Detecting Credit Cards, SSNs and other Sensitive Data on UNIX/Linux Systems
Nessus, Nessus Enterprise and Nessus Enterprise Cloud users can now remotely scan UNIX and Linux systems for the presence of sensitive information such as credit/debit card numbers, SSNs, company confidential information, and more.
What Can I Discover?
New configuration auditing capabilities have been added for Nessus users to remotely check UNIX and Linux systems for the presence of sensitive information. This capability has been available on Windows systems for some time; you can refer to the blog post titled "Detecting Credit Cards, SSNs and other Sensitive Data at rest with Nessus" for additional information. The Windows sensitive file content checks have been re-created for UNIX/Linux systems, which include the ability to detect:
- Credit/Debit card numbers (VISA, Mastercard, American Express, and a generic check)
- PII such as Social Security Numbers (including US and international), EDI health claim numbers, drivers license numbers, and Employee Identification Number (EIN)
- Adult content
- Company confidential information (Payroll, NDA, source code, wire transfer information, generic confidential information, financial statements)
Credit/debit card information stored in clear-text on remote systems is valuable information to attackers and indicates failure in accordance with the Payment Card Industry Data Security Standard. Primary Account Numbers (or PANs) must be securely deleted or protected according to the requirement set forth in the PCI DSS.
The PCI DSS states that the first step in the compliance process is to validate cardholder data flows and storage areas to accurately determine the systems that are in scope for PCI compliance. Cardholder data may not be stored in a readable format, so being able to identify storage locations of cardholder data is key.
Configuration & Features
Nessus now supports the following:
- Cross-platform support including Red Hat/CentOS, SunOS, AIX, HP-UX, Mac OS X, BSD
- LUHN support - LUHN is the formula used to determine if a credit card number if valid or not. Credit cards numbers not verified by the LUHN algorithm are typically not of interest, so Nessus can now ignore non-valid credit card numbers.
- Current checks support file types of PDF, DOC, XLS, and more. This list is customizable by the Nessus user.
In order to run a scan for sensitive data against UNIX and Linux targets, you will need the following:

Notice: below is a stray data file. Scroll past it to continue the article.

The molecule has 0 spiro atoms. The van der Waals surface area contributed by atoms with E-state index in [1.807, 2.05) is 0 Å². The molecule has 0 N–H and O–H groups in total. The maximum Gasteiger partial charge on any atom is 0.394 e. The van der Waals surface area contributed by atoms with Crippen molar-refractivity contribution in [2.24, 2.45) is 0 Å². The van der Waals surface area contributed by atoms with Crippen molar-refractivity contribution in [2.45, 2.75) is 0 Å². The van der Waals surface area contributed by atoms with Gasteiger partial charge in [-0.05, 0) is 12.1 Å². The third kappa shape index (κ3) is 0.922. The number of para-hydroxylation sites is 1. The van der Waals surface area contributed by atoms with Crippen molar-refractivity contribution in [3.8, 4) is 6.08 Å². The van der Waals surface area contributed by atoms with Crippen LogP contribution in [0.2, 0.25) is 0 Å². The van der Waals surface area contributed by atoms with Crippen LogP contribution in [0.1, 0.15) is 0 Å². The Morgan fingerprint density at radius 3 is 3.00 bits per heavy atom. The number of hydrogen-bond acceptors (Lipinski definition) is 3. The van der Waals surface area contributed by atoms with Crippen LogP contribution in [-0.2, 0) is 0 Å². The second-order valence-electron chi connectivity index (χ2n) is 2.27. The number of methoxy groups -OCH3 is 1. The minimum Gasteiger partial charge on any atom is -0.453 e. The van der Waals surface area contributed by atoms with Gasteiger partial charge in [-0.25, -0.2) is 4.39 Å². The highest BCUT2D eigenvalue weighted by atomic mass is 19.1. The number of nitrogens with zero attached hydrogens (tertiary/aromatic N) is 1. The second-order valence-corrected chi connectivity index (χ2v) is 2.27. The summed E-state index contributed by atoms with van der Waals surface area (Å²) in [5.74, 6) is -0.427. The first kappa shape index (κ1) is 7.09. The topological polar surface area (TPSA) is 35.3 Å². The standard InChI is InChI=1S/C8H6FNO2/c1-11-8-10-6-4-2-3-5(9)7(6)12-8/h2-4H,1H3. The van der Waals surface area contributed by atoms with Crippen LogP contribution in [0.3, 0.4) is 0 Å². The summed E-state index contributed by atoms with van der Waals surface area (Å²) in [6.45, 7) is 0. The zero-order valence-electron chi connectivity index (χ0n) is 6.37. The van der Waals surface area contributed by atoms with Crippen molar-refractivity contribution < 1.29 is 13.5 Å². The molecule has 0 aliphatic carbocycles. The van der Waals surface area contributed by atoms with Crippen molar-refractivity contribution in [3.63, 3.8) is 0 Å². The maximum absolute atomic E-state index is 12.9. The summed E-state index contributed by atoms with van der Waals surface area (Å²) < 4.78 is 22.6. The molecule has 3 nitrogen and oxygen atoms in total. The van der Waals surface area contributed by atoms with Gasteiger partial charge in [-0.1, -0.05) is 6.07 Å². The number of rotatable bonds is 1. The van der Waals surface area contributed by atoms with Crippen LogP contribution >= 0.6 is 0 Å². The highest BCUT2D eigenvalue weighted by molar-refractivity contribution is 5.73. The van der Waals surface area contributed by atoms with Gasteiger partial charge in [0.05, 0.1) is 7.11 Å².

- Root-level privileges on the remote host and SSH access to the targets (for instructions on setting up credentialed scanning, please refer to the document Nessus Credential Checks for Unix and Windows).
- Activation of Plugin ID #72095 (Unix File Contents Compliance Checks).
- One (or more) of the new audit files in the new UNIX/Linux Sensitive Content Audit category", which can be downloaded from the Tenable Support Portal.
- New Feature: Optionally, you are able to turn on/off the setting to check for a valid LUHN test. Setting the LUHN value in the audit file to “YES” tells Nessus to only report credit card numbers that are LUHN verified. LUHN checking is also now available in the Windows Sensitive Content Auditing checks.
The results for the new UNIX sensitive content auditing checks, specifically looking for cardholder data, are as follows (click for a larger image and to see both a passed and failed result):
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Checking for PII (Personal Identifiable Information)
Many organizations face challenges when they are required they store and protect PII such as Social Security Numbers. Several US states have put laws in place to help safeguard this information. Despite these regulations, breaches involving Social Security Numbers are still occurring, including a large one last month where 50,000 full and partial SSNs were stolen as a result of a breach at Arkansas State University. Continuously monitoring your systems for the presence of PII, such as Social Security Numbers, is important and Nessus can be used to discover such cases, as shown below:
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For more information about this feature, please refer to the Tenable Discussions Forum entry that contains more technical details about the checks themselves. Tenable customers can go to the Tenable Support Portal and download the new audit file, which can be implemented in all Nessus and SecurityCenter products.
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